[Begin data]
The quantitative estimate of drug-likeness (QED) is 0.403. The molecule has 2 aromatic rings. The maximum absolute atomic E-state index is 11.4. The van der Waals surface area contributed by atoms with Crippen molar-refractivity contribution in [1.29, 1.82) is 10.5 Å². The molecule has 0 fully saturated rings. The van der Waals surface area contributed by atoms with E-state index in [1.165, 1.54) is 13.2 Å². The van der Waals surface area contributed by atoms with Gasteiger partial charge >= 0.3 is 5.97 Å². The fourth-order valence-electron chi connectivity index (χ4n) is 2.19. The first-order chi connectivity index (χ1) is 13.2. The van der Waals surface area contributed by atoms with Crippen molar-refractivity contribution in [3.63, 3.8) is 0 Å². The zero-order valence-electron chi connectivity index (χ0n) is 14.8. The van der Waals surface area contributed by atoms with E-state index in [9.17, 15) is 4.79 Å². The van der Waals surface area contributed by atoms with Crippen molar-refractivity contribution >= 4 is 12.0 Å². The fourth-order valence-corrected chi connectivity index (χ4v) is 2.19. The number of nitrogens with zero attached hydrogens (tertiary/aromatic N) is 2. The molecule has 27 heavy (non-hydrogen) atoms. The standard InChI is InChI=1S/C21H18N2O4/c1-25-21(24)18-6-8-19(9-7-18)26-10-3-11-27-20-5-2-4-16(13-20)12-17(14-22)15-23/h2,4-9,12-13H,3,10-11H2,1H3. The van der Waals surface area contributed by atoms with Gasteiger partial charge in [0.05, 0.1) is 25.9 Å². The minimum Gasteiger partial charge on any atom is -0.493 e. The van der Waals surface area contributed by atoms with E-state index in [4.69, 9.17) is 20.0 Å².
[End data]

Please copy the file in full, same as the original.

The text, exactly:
The quantitative estimate of drug-likeness (QED) is 0.403. The molecule has 2 aromatic rings. The maximum absolute atomic E-state index is 11.4. The van der Waals surface area contributed by atoms with Crippen molar-refractivity contribution in [1.29, 1.82) is 10.5 Å². The molecule has 0 fully saturated rings. The van der Waals surface area contributed by atoms with E-state index in [1.165, 1.54) is 13.2 Å². The van der Waals surface area contributed by atoms with Gasteiger partial charge >= 0.3 is 5.97 Å². The fourth-order valence-electron chi connectivity index (χ4n) is 2.19. The first-order chi connectivity index (χ1) is 13.2. The van der Waals surface area contributed by atoms with Crippen molar-refractivity contribution in [3.63, 3.8) is 0 Å². The zero-order valence-electron chi connectivity index (χ0n) is 14.8. The van der Waals surface area contributed by atoms with E-state index in [9.17, 15) is 4.79 Å². The van der Waals surface area contributed by atoms with Crippen molar-refractivity contribution >= 4 is 12.0 Å². The fourth-order valence-corrected chi connectivity index (χ4v) is 2.19. The number of nitrogens with zero attached hydrogens (tertiary/aromatic N) is 2. The molecule has 27 heavy (non-hydrogen) atoms. The standard InChI is InChI=1S/C21H18N2O4/c1-25-21(24)18-6-8-19(9-7-18)26-10-3-11-27-20-5-2-4-16(13-20)12-17(14-22)15-23/h2,4-9,12-13H,3,10-11H2,1H3. The van der Waals surface area contributed by atoms with Gasteiger partial charge in [0.05, 0.1) is 25.9 Å². The minimum Gasteiger partial charge on any atom is -0.493 e. The van der Waals surface area contributed by atoms with E-state index in [4.69, 9.17) is 20.0 Å².